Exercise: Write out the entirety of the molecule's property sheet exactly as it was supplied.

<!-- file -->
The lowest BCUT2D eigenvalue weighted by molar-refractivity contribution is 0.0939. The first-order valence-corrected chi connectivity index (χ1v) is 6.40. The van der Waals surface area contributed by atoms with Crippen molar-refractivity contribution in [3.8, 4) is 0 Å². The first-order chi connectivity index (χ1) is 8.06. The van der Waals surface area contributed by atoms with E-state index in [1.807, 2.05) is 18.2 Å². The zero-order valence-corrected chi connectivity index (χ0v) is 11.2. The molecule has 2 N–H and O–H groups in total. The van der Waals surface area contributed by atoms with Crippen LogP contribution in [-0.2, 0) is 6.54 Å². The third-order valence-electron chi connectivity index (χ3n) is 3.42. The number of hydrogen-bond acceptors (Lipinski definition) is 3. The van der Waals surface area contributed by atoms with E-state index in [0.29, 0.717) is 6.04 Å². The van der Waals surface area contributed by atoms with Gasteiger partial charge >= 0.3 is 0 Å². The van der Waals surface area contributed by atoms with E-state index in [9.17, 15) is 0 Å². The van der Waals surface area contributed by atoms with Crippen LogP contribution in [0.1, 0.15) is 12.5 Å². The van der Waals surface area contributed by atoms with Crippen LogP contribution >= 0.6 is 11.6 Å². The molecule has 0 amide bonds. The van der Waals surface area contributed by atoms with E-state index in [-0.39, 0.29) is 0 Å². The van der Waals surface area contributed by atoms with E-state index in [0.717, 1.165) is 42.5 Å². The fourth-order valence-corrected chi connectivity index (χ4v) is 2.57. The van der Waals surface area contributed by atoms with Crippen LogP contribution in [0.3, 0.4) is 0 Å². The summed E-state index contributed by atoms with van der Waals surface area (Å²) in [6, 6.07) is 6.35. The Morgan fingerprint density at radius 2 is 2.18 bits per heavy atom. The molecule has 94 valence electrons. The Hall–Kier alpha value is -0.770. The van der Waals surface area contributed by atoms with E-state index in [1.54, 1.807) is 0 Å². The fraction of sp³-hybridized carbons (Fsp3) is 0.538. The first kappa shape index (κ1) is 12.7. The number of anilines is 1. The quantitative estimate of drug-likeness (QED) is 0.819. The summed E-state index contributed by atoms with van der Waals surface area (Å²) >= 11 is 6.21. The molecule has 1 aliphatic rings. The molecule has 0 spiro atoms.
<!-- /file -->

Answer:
The lowest BCUT2D eigenvalue weighted by molar-refractivity contribution is 0.0939. The first-order valence-corrected chi connectivity index (χ1v) is 6.40. The van der Waals surface area contributed by atoms with Crippen molar-refractivity contribution in [3.8, 4) is 0 Å². The first-order chi connectivity index (χ1) is 8.06. The van der Waals surface area contributed by atoms with E-state index in [1.807, 2.05) is 18.2 Å². The zero-order valence-corrected chi connectivity index (χ0v) is 11.2. The molecule has 2 N–H and O–H groups in total. The van der Waals surface area contributed by atoms with Crippen LogP contribution in [-0.2, 0) is 6.54 Å². The third-order valence-electron chi connectivity index (χ3n) is 3.42. The number of hydrogen-bond acceptors (Lipinski definition) is 3. The van der Waals surface area contributed by atoms with E-state index in [0.29, 0.717) is 6.04 Å². The van der Waals surface area contributed by atoms with Gasteiger partial charge >= 0.3 is 0 Å². The van der Waals surface area contributed by atoms with E-state index in [9.17, 15) is 0 Å². The van der Waals surface area contributed by atoms with Crippen LogP contribution in [0.1, 0.15) is 12.5 Å². The van der Waals surface area contributed by atoms with Crippen LogP contribution >= 0.6 is 11.6 Å². The molecule has 0 amide bonds. The van der Waals surface area contributed by atoms with E-state index in [-0.39, 0.29) is 0 Å². The van der Waals surface area contributed by atoms with E-state index in [0.717, 1.165) is 42.5 Å². The fourth-order valence-corrected chi connectivity index (χ4v) is 2.57. The van der Waals surface area contributed by atoms with Crippen LogP contribution in [0.3, 0.4) is 0 Å². The summed E-state index contributed by atoms with van der Waals surface area (Å²) in [6, 6.07) is 6.35. The Morgan fingerprint density at radius 2 is 2.18 bits per heavy atom. The molecule has 94 valence electrons. The Hall–Kier alpha value is -0.770. The van der Waals surface area contributed by atoms with E-state index in [1.54, 1.807) is 0 Å². The fraction of sp³-hybridized carbons (Fsp3) is 0.538. The first kappa shape index (κ1) is 12.7. The number of anilines is 1. The quantitative estimate of drug-likeness (QED) is 0.819. The summed E-state index contributed by atoms with van der Waals surface area (Å²) >= 11 is 6.21. The molecule has 1 aliphatic rings. The molecule has 0 spiro atoms.